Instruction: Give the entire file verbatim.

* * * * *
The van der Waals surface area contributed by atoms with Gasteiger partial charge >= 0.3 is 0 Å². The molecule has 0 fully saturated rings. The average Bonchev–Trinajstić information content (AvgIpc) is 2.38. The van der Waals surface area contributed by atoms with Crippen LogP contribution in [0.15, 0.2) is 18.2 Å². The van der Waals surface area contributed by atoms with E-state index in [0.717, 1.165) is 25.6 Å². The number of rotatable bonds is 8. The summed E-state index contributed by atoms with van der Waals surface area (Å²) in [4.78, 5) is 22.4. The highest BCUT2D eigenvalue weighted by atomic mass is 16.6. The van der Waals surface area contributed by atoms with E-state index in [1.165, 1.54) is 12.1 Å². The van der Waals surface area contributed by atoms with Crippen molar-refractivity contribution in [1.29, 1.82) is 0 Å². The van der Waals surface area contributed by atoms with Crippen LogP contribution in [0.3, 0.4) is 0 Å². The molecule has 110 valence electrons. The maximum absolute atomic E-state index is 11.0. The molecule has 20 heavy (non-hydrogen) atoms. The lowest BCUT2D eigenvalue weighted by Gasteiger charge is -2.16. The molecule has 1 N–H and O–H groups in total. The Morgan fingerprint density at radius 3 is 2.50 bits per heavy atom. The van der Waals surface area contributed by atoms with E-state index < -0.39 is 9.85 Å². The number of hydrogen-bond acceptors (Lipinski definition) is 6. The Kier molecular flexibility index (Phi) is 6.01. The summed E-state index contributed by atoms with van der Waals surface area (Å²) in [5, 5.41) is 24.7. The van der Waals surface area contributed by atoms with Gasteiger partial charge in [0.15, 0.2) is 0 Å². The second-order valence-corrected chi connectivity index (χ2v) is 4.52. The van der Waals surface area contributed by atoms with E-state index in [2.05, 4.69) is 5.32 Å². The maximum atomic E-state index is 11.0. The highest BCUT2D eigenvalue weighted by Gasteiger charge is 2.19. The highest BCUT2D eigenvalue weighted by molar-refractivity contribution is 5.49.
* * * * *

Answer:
The van der Waals surface area contributed by atoms with Gasteiger partial charge >= 0.3 is 0 Å². The molecule has 0 fully saturated rings. The average Bonchev–Trinajstić information content (AvgIpc) is 2.38. The van der Waals surface area contributed by atoms with Crippen LogP contribution in [0.15, 0.2) is 18.2 Å². The van der Waals surface area contributed by atoms with E-state index in [0.717, 1.165) is 25.6 Å². The number of rotatable bonds is 8. The summed E-state index contributed by atoms with van der Waals surface area (Å²) in [4.78, 5) is 22.4. The highest BCUT2D eigenvalue weighted by atomic mass is 16.6. The van der Waals surface area contributed by atoms with E-state index in [1.165, 1.54) is 12.1 Å². The van der Waals surface area contributed by atoms with Crippen molar-refractivity contribution in [1.29, 1.82) is 0 Å². The van der Waals surface area contributed by atoms with Crippen LogP contribution in [0.3, 0.4) is 0 Å². The molecule has 110 valence electrons. The maximum absolute atomic E-state index is 11.0. The molecule has 20 heavy (non-hydrogen) atoms. The lowest BCUT2D eigenvalue weighted by Gasteiger charge is -2.16. The molecule has 1 N–H and O–H groups in total. The Morgan fingerprint density at radius 3 is 2.50 bits per heavy atom. The van der Waals surface area contributed by atoms with E-state index < -0.39 is 9.85 Å². The number of hydrogen-bond acceptors (Lipinski definition) is 6. The Kier molecular flexibility index (Phi) is 6.01. The summed E-state index contributed by atoms with van der Waals surface area (Å²) in [5, 5.41) is 24.7. The van der Waals surface area contributed by atoms with Gasteiger partial charge in [0.15, 0.2) is 0 Å². The second-order valence-corrected chi connectivity index (χ2v) is 4.52. The van der Waals surface area contributed by atoms with E-state index in [2.05, 4.69) is 5.32 Å². The maximum atomic E-state index is 11.0. The highest BCUT2D eigenvalue weighted by Gasteiger charge is 2.19. The highest BCUT2D eigenvalue weighted by molar-refractivity contribution is 5.49.